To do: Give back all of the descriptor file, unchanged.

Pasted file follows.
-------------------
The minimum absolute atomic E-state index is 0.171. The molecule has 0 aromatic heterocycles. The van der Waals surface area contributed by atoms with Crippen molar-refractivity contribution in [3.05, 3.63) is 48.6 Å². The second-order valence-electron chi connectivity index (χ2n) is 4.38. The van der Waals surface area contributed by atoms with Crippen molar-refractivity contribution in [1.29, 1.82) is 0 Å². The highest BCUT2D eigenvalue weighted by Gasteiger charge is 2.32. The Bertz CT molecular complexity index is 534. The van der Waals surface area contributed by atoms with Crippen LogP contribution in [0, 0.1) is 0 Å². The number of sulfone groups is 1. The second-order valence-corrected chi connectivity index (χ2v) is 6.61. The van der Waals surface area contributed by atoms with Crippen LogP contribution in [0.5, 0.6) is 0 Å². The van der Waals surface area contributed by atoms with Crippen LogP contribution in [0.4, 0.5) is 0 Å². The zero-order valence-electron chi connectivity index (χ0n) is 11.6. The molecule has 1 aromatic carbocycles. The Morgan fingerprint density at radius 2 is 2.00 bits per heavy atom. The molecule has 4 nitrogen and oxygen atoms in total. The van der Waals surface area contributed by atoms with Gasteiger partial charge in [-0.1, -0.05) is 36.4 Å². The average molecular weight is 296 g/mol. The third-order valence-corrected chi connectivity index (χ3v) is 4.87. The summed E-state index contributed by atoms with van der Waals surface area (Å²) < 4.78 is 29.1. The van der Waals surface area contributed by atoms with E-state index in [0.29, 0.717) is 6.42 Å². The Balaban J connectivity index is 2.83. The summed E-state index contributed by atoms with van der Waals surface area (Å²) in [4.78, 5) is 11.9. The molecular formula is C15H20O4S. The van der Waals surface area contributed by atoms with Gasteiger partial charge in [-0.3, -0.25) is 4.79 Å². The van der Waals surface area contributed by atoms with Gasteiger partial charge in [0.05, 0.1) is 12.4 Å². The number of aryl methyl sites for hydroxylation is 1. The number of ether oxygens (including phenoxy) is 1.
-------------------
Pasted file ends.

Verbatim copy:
The minimum absolute atomic E-state index is 0.171. The molecule has 0 aromatic heterocycles. The van der Waals surface area contributed by atoms with Crippen molar-refractivity contribution in [3.05, 3.63) is 48.6 Å². The second-order valence-electron chi connectivity index (χ2n) is 4.38. The van der Waals surface area contributed by atoms with Crippen molar-refractivity contribution in [1.29, 1.82) is 0 Å². The highest BCUT2D eigenvalue weighted by Gasteiger charge is 2.32. The Bertz CT molecular complexity index is 534. The van der Waals surface area contributed by atoms with Crippen LogP contribution in [0, 0.1) is 0 Å². The number of sulfone groups is 1. The second-order valence-corrected chi connectivity index (χ2v) is 6.61. The van der Waals surface area contributed by atoms with Crippen LogP contribution in [0.5, 0.6) is 0 Å². The van der Waals surface area contributed by atoms with Crippen LogP contribution in [0.4, 0.5) is 0 Å². The zero-order valence-electron chi connectivity index (χ0n) is 11.6. The molecule has 1 aromatic carbocycles. The Morgan fingerprint density at radius 2 is 2.00 bits per heavy atom. The molecule has 4 nitrogen and oxygen atoms in total. The van der Waals surface area contributed by atoms with Gasteiger partial charge in [-0.1, -0.05) is 36.4 Å². The average molecular weight is 296 g/mol. The third-order valence-corrected chi connectivity index (χ3v) is 4.87. The summed E-state index contributed by atoms with van der Waals surface area (Å²) < 4.78 is 29.1. The van der Waals surface area contributed by atoms with E-state index in [0.29, 0.717) is 6.42 Å². The Balaban J connectivity index is 2.83. The summed E-state index contributed by atoms with van der Waals surface area (Å²) in [4.78, 5) is 11.9. The molecular formula is C15H20O4S. The van der Waals surface area contributed by atoms with Gasteiger partial charge in [-0.3, -0.25) is 4.79 Å². The van der Waals surface area contributed by atoms with Gasteiger partial charge in [0.05, 0.1) is 12.4 Å². The number of aryl methyl sites for hydroxylation is 1. The number of ether oxygens (including phenoxy) is 1.